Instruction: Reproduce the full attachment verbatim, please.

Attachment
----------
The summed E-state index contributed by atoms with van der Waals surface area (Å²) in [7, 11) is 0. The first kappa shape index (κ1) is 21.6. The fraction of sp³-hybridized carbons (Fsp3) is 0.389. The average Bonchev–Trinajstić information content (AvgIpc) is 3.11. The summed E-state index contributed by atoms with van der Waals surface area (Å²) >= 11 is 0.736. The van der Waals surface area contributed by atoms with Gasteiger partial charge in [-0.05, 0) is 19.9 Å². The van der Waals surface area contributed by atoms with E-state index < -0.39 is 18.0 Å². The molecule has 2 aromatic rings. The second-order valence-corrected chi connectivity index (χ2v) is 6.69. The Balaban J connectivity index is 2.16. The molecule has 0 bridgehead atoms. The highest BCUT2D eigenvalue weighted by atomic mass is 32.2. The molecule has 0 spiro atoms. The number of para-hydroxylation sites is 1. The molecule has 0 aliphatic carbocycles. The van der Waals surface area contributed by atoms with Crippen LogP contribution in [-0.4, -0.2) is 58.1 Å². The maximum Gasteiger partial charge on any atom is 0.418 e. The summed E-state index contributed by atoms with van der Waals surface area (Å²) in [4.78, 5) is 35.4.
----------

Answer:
The summed E-state index contributed by atoms with van der Waals surface area (Å²) in [7, 11) is 0. The first kappa shape index (κ1) is 21.6. The fraction of sp³-hybridized carbons (Fsp3) is 0.389. The average Bonchev–Trinajstić information content (AvgIpc) is 3.11. The summed E-state index contributed by atoms with van der Waals surface area (Å²) >= 11 is 0.736. The van der Waals surface area contributed by atoms with Gasteiger partial charge in [-0.05, 0) is 19.9 Å². The van der Waals surface area contributed by atoms with E-state index < -0.39 is 18.0 Å². The molecule has 2 aromatic rings. The second-order valence-corrected chi connectivity index (χ2v) is 6.69. The Balaban J connectivity index is 2.16. The molecule has 0 bridgehead atoms. The highest BCUT2D eigenvalue weighted by atomic mass is 32.2. The molecule has 0 spiro atoms. The number of para-hydroxylation sites is 1. The molecule has 0 aliphatic carbocycles. The van der Waals surface area contributed by atoms with Crippen LogP contribution in [-0.4, -0.2) is 58.1 Å². The maximum Gasteiger partial charge on any atom is 0.418 e. The summed E-state index contributed by atoms with van der Waals surface area (Å²) in [4.78, 5) is 35.4.